Spice island

With the test series over and my original return date pushed back two days, there’s more time to explore Grenada, which markets itself as the Spice Island.

It’s not hard to see why – nutmeg grows wild and on farms, cashews by the roadside, peppercorns in abundance, cocoa trees everywhere plus mango trees (two types – stringy and not-stringy), breadfruit trees, jackfruits, cinnamon trees, local fruits and spices – just to name a few. The whole island seems to be covered in lush green vegetation – either agricultural, home produced or rain forest but the level of rainfall is declining (so much so that crayfish no longer frequent Crayfish Bay) but somehow things flourish.

So it was that a small group of us set off for a tour of the island guided by a local travel guide and expert driver – you have to be here; narrow misses of other vehicles and pedestrians are millimetres thin, roads either go up or down – and you need an automatic otherwise you’d be constantly changing gear!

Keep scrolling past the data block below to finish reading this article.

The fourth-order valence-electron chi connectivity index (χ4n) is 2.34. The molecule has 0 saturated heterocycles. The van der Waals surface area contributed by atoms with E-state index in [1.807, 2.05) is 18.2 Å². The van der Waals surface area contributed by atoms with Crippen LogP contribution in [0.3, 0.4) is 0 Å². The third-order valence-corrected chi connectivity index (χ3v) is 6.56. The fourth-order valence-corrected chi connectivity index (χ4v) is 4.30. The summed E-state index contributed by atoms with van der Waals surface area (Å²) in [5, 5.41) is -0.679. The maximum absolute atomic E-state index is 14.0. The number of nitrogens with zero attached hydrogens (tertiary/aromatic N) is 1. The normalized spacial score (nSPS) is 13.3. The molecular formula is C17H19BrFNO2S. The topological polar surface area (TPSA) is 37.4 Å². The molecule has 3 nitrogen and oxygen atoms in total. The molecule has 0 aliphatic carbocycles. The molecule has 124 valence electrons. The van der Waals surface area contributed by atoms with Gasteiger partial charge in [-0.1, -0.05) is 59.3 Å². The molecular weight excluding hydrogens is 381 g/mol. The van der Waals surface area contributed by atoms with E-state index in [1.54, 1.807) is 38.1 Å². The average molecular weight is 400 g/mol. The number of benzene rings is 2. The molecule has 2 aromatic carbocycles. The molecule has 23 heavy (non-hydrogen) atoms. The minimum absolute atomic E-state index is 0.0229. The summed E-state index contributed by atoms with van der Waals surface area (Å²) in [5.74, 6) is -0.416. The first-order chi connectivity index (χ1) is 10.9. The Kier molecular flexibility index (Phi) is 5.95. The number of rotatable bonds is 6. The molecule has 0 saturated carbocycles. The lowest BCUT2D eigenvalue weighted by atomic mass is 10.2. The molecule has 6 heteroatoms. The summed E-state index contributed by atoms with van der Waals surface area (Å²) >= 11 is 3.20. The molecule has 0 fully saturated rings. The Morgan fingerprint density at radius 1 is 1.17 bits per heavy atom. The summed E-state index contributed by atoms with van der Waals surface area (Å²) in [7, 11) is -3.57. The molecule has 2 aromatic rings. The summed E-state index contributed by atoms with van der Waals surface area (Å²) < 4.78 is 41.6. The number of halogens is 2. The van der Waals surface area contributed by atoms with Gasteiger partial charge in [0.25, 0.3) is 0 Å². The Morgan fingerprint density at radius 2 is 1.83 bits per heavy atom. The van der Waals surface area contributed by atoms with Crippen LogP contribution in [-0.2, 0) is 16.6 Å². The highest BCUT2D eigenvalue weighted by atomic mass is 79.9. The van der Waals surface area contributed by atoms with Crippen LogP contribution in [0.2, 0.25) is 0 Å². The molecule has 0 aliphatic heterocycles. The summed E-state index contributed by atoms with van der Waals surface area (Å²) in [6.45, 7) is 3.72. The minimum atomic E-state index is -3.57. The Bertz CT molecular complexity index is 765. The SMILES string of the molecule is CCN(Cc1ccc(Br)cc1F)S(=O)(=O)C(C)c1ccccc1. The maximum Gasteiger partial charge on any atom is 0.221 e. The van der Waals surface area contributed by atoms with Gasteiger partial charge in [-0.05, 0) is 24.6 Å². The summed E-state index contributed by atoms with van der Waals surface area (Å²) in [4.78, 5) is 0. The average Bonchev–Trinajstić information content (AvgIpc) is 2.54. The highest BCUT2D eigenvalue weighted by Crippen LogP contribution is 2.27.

What follows are a few snaps of what we discovered:

Concord Falls
Meet Deavron – he throws himself off the top of waterfalls as a full time job!
His careers advisor suggested being an electrician!
So…his job title is ‘freelance waterfall jumper’?
Chocolate factory – after all, something has got to be done with all those cocoa beans!
Drying/fermenting sheds – not everything is open as the country reopens slowly after the pandemic
The memorial at Leapers Hill – where in 1651, local residents decided to jump into the sea rather than live under a ruthless French regime
The island sits on a volcano so there’s lots of therapeutic volcanic mud for any ills!
And yes, sunset is that glorious!

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